|Jolla launches 'mobile alliance based on MeeGo'|
|By Thom Holwerda on 2012-10-02 18:23:24|
|After a few months of relative silence and vagueness, we're finally getting something tangible from Jolla, the promising mobile phone company which came forth from former Nokia employees. It's ambitious - they're not just going to create a mobile operating system, not just a mobile phone, but an entire ecosystem, including cloud services and data centres. At its heart? The beautiful city of Hong Kong. The prime target market? China.|
|By satsujinka on 2012-10-02 20:23:35|
|for them to come state side. My N900 is getting a little long in the tooth and I'd really like a supported upgrade.|
|- Score: 3|
|By drcouzelis on 2012-10-02 20:25:57|
I wonder if Jolla will have an awesomely powerful, open, and nerdy phone available by the time my Nokia N900 dies... |
I wonder how many models of phones Jolla plans to market. Is the Maemo and Meego community so strong because everyone that wanted to use ended up getting the same phones?
I wonder if someday Jolla will buy Nokia... :P
|- Score: 2|
|By AnXa on 2012-10-02 20:26:36|
|So, Let's set out to the sea...|
|- Score: 1|
|Open hardware & open software ?|
|By PieterHog on 2012-10-02 20:52:50|
If the hardware specs are open and the software is open source I would love to have it. That way you would'nt be dependent on factories for upgrades, or on complicated workarounds ...... |
I must also be able to run Android apps though -
|- Score: 1|
|Developing for China|
|By Alfman on 2012-10-02 21:00:12|
|I can see why China makes sense due to it's huge growth potential. However I wonder if that decision was influenced at all the over-the-top patent litigation going on in the west? If they are determined to build the best products they can, then it certainly makes sense to do so in a region which is beyond the reach of western patent holders who are willing and able to exercise their government granted monopoly controls in the market.|
|- Score: 13|
|sort of open|
|By PieterGen on 2012-10-02 21:44:10|
|What I read, the OS will only be partly open...bummer. bndustry. "Licensed to industry" indicates closed source, open to community participation indicates some sort if openness. We'll see !|
|- Score: 1|
|RE: sort of open|
|By leech on 2012-10-02 22:16:43|
Well, the problem with all of these "Open" platforms is that they can't ever truly say it's an Open platform, just like most Linux installations aren't 100% open source. Drivers are the main issue. A lot of the drivers for mobile devices simply can't be open sourced (for example, GSM stuff that doesn't really belong to the manufacturers.) |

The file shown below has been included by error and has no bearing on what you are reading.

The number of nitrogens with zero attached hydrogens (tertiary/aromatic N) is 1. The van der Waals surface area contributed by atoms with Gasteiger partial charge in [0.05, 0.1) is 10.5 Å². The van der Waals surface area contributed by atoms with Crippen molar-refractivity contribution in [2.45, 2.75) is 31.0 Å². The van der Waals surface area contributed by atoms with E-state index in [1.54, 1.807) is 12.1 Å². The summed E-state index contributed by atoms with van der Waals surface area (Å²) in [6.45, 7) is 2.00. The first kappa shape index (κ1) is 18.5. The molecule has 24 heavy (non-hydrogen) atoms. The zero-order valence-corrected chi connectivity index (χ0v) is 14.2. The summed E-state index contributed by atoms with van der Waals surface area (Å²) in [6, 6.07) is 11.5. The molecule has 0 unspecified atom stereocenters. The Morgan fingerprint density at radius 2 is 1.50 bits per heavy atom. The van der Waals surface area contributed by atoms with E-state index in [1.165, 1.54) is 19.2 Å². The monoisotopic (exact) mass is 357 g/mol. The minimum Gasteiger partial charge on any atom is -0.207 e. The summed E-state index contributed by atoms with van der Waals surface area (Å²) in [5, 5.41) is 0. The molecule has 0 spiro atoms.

I don't have a problem with closed source drivers. My problem is from closed source applications. I think for the most part all of the default apps should be open source. At least then if you lose support from the manufacturer, you can still update the base OS of the device, by which I mean the base install, not necessarily things like the kernel, etc.
Jolla has some awesome potential, but I think at this point the pick up rate for it will be slower than if Nokia hadn't been idiotic and let Elop's memo and announcement slip out... All but killing a project that had immense potential and tons of big corporate backing.
The problem is the same issue that 'Desktop Linux' has. People can't really say "it's so hard to use" anymore. Hell Windows 7 looks like and functions like a KDE4 clone (which is funny since earlier versions of KDE were an attempt at cloning Windows, but it started to look / act much better). The real reason 'Desktop Linux' hasn't had it's 'year' is because of the applications.
Way too many people already have a large library of software that doesn't work in Linux, or if they even have a native version, most companies make a person repurchase it. It's going to be the same with a new mobile platform, so many people have already sunk some cabbage into the mobile OS that they use most. People aren't going to want to repay for their fart apps!
Some sort of way to hook into the various app stores would be awesome. Unfortunately I don't see that happening...
I do think there needs to be a third major player though (I don't and probably never will count WPx).
Go, Jolla go!
|- Score: 6|
|RE: sort of open|
|By gan17 on 2012-10-02 22:20:55|
We probably won't see a mobile OS with the same "open-ness" as your regular Linux distro for quite a few years. At least until the market gets saturated enough that handsets stop evolving at the current rate. A fully open-source OS (think something like OpenBSD) is probably impossible outside niche sectors (think Geeksphone). |
Edited 2012-10-02 22:26 UTC
|- Score: 4|
|RE: Developing for China|
|By gan17 on 2012-10-02 22:26:05|
Patents are definitely one reason. Market size is another. Then there's the untapped developer potential (sheer number of graduates) and bigger availability of future sponsors/backers. |
It remains to be seen whether this will serve as a double-edged sword with regards to applications. The Chinese software/app market is kinda like the US sports market. Rest of the world doesn't get it.
Jolla might end up being kick-ass like Meego, or it might end up as Baidu's version of Android... or something in-between.
Either way, best of luck to them.
Edited 2012-10-02 22:27 UTC
|- Score: 5|
|RE: Open hardware & open software ?|
|By Bill Shooter of Bul on 2012-10-02 23:46:46|
Not sure what you mean by hardware specs, From what I understand Jolla is only doing the software. |
There isn't much open hardware for smartphones out there. If they really wanted to do it right, they'd be starting from scratch for all of the hardware ( cpu included).
Also, how exactly would you be independent of factories for upgrades of your phone's hardware? Even if it were all open hardware, someone would have to actually make the danged thing.
|- Score: 2|